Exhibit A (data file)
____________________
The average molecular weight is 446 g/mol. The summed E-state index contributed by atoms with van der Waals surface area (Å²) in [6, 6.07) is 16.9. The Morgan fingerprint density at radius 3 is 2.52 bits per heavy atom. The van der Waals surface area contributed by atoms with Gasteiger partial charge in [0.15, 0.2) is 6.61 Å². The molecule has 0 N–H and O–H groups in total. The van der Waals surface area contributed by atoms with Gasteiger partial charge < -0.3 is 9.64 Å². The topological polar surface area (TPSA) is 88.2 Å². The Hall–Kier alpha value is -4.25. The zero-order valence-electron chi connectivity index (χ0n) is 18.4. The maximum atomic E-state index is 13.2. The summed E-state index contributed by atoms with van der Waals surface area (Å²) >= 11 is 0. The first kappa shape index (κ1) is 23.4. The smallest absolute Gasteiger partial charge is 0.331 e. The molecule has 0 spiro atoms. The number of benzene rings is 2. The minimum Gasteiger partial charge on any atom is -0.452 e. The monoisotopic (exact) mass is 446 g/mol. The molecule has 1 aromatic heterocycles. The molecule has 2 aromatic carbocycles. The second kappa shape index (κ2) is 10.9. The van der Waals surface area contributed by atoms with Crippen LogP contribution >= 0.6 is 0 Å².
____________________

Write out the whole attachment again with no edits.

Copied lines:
The average molecular weight is 446 g/mol. The summed E-state index contributed by atoms with van der Waals surface area (Å²) in [6, 6.07) is 16.9. The Morgan fingerprint density at radius 3 is 2.52 bits per heavy atom. The van der Waals surface area contributed by atoms with Gasteiger partial charge in [0.15, 0.2) is 6.61 Å². The molecule has 0 N–H and O–H groups in total. The van der Waals surface area contributed by atoms with Gasteiger partial charge < -0.3 is 9.64 Å². The topological polar surface area (TPSA) is 88.2 Å². The Hall–Kier alpha value is -4.25. The zero-order valence-electron chi connectivity index (χ0n) is 18.4. The maximum atomic E-state index is 13.2. The summed E-state index contributed by atoms with van der Waals surface area (Å²) >= 11 is 0. The first kappa shape index (κ1) is 23.4. The smallest absolute Gasteiger partial charge is 0.331 e. The molecule has 0 spiro atoms. The number of benzene rings is 2. The minimum Gasteiger partial charge on any atom is -0.452 e. The monoisotopic (exact) mass is 446 g/mol. The molecule has 1 aromatic heterocycles. The molecule has 2 aromatic carbocycles. The second kappa shape index (κ2) is 10.9. The van der Waals surface area contributed by atoms with Crippen LogP contribution >= 0.6 is 0 Å².